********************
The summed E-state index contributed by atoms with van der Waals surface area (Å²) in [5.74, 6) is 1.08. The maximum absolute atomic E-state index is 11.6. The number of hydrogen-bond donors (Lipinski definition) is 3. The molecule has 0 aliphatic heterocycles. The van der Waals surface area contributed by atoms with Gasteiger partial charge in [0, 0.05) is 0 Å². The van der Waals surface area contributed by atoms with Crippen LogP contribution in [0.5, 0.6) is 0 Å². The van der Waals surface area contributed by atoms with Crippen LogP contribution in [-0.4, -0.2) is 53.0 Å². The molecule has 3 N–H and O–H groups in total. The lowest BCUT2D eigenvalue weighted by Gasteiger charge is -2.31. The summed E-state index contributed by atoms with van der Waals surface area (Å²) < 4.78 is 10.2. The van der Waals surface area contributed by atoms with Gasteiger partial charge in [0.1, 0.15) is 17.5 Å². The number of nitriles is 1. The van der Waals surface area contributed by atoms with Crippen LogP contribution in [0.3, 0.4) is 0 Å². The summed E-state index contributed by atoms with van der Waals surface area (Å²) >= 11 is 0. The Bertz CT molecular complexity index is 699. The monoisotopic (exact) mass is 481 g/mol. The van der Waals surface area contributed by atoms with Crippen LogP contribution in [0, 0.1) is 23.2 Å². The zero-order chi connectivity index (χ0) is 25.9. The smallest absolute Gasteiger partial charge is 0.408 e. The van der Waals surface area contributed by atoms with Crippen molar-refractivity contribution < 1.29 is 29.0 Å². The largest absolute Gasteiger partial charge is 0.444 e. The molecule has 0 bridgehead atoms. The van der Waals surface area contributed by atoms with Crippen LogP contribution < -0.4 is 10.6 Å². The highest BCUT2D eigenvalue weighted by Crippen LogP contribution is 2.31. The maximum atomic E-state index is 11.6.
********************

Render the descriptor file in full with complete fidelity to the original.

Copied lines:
The summed E-state index contributed by atoms with van der Waals surface area (Å²) in [5.74, 6) is 1.08. The maximum absolute atomic E-state index is 11.6. The number of hydrogen-bond donors (Lipinski definition) is 3. The molecule has 0 aliphatic heterocycles. The van der Waals surface area contributed by atoms with Gasteiger partial charge in [0, 0.05) is 0 Å². The van der Waals surface area contributed by atoms with Crippen LogP contribution in [0.5, 0.6) is 0 Å². The van der Waals surface area contributed by atoms with Crippen LogP contribution in [-0.4, -0.2) is 53.0 Å². The molecule has 3 N–H and O–H groups in total. The lowest BCUT2D eigenvalue weighted by Gasteiger charge is -2.31. The summed E-state index contributed by atoms with van der Waals surface area (Å²) < 4.78 is 10.2. The van der Waals surface area contributed by atoms with Gasteiger partial charge in [0.1, 0.15) is 17.5 Å². The number of nitriles is 1. The van der Waals surface area contributed by atoms with Crippen LogP contribution in [0.3, 0.4) is 0 Å². The summed E-state index contributed by atoms with van der Waals surface area (Å²) >= 11 is 0. The Bertz CT molecular complexity index is 699. The monoisotopic (exact) mass is 481 g/mol. The van der Waals surface area contributed by atoms with Crippen LogP contribution in [0, 0.1) is 23.2 Å². The zero-order chi connectivity index (χ0) is 25.9. The smallest absolute Gasteiger partial charge is 0.408 e. The van der Waals surface area contributed by atoms with Crippen molar-refractivity contribution < 1.29 is 29.0 Å². The largest absolute Gasteiger partial charge is 0.444 e. The molecule has 0 bridgehead atoms. The van der Waals surface area contributed by atoms with Crippen LogP contribution < -0.4 is 10.6 Å². The highest BCUT2D eigenvalue weighted by Crippen LogP contribution is 2.31. The maximum atomic E-state index is 11.6.